Harvard joins “fake news” fight by circulating list of web sites students should avoid

Harvard University’s library website published new research guidelines for students that label sites like The Daily Caller and the Drudge Report as being potentially unreliable. The guide is called “Fake News, Misinformation, and Propaganda” and it identifies numerous respectable conservative websites as fake while labeling most of the liberal sites, that have been disproven, as credible.

The guide offers students tips on how to spot fake news such as checking to see how the URL ends (if it ends in “.com.co” for example it could be suspicious) and also looking at visual cues like a site’s overuse of all caps and page layout. Students are encouraged to use fact-checking sites like snopes.com and the Washington Post Fact Checker. Melissa Zimdars’ “False, Misleading, Clickbait-y, and Satirical News Sources” article is also listed as a resource. This is the same list that conjured outrage when first released because it catalogs nearly every legitimate conservative-leaning newsgroups alongside actual hoax websites. (RELATED: Get all the news Google is trying to hide from you at Censored.news.)

Liberal media has continued to run with Zimdars fake news list despite the fact that she has no authority to determine what distinguishes news to be fake. Zimdars, a College Assistant Professor for little over a year at Merrimack College, compiled the list because she didn’t approve of the sources her students were citing. In many cases, she has never offered an explanation for why the credibility of some of the webpages on the list are being called into question. That has not stopped Business Insider, The Washington Post, CNN, and now Harvard from running with it and making it gospel.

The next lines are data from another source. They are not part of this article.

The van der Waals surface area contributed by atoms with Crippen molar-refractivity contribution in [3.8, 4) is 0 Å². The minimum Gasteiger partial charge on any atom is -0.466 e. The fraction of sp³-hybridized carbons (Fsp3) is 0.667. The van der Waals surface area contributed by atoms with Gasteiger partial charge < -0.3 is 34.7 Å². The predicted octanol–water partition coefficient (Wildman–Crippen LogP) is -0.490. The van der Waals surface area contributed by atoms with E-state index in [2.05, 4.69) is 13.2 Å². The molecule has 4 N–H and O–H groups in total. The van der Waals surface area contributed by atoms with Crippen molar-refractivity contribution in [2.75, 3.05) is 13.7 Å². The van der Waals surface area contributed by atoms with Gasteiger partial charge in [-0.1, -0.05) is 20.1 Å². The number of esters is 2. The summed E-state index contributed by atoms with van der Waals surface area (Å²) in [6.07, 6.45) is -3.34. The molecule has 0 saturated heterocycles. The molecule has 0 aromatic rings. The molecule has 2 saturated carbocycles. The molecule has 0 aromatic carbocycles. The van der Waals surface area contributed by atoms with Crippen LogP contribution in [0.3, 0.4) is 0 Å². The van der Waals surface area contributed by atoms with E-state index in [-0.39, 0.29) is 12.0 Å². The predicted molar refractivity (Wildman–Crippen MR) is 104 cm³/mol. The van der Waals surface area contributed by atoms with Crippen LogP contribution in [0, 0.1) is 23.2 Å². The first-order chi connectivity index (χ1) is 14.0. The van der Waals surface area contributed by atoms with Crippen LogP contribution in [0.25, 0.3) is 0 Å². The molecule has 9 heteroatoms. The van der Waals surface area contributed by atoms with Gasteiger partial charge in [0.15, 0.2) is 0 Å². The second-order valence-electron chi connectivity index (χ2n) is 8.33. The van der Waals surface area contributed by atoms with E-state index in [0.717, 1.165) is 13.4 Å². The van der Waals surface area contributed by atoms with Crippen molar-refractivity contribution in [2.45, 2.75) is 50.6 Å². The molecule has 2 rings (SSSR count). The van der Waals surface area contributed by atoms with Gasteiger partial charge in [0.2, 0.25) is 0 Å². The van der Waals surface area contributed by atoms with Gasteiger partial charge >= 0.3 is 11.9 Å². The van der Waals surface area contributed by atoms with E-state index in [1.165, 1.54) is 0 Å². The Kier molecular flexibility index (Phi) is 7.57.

Harvard’s guidelines also recommend that students download browser plug-ins that will detect websites that may not be a reliable source. These plug-ins flag well-known outlets like The Drudge Report, Breitbart, WND, and even Project Veritas as being unreliable or “clickbait-y.”

The list does not, however, label Buzzfeed, Wall Street Journal, or the New York Times, all of which are at best biased and at worst flat out lying to readers. This year Buzzfeed was sued by a Russian-tied tech firm for naming them in the unsubstantiated dossier they published about President Trump.

The fact is fake news does exist, but the lists currently compiled are using bias to take sites that have been proven reliable and label them negatively in an attempt to gain back control of the narrative.

Harvard has made it no secret that conservative views are not accepted on campus. President Richard Nixon used to refer to the school as “the Kremlin on the Charles.” Last year a Harvard law professor called for liberals to begin treating those who subscribe to Christian or conservative beliefs like Nazis.

Long ago Colleges were intended to be a place where ideas and thought were developed, especially over compromise of differing views. Unfortunately, Harvard and many other once-respected schools have allowed only pro-liberal views to be expressed over the years, creating generations of future leaders that are only trained to think one way. Colleges can make all the lists they want, but the truth remains that the independent media is now the most trusted news source while their “fake news” counterpart is holding on for dear life.

Sources:

Harvard.edu

WND.com

Crimson.com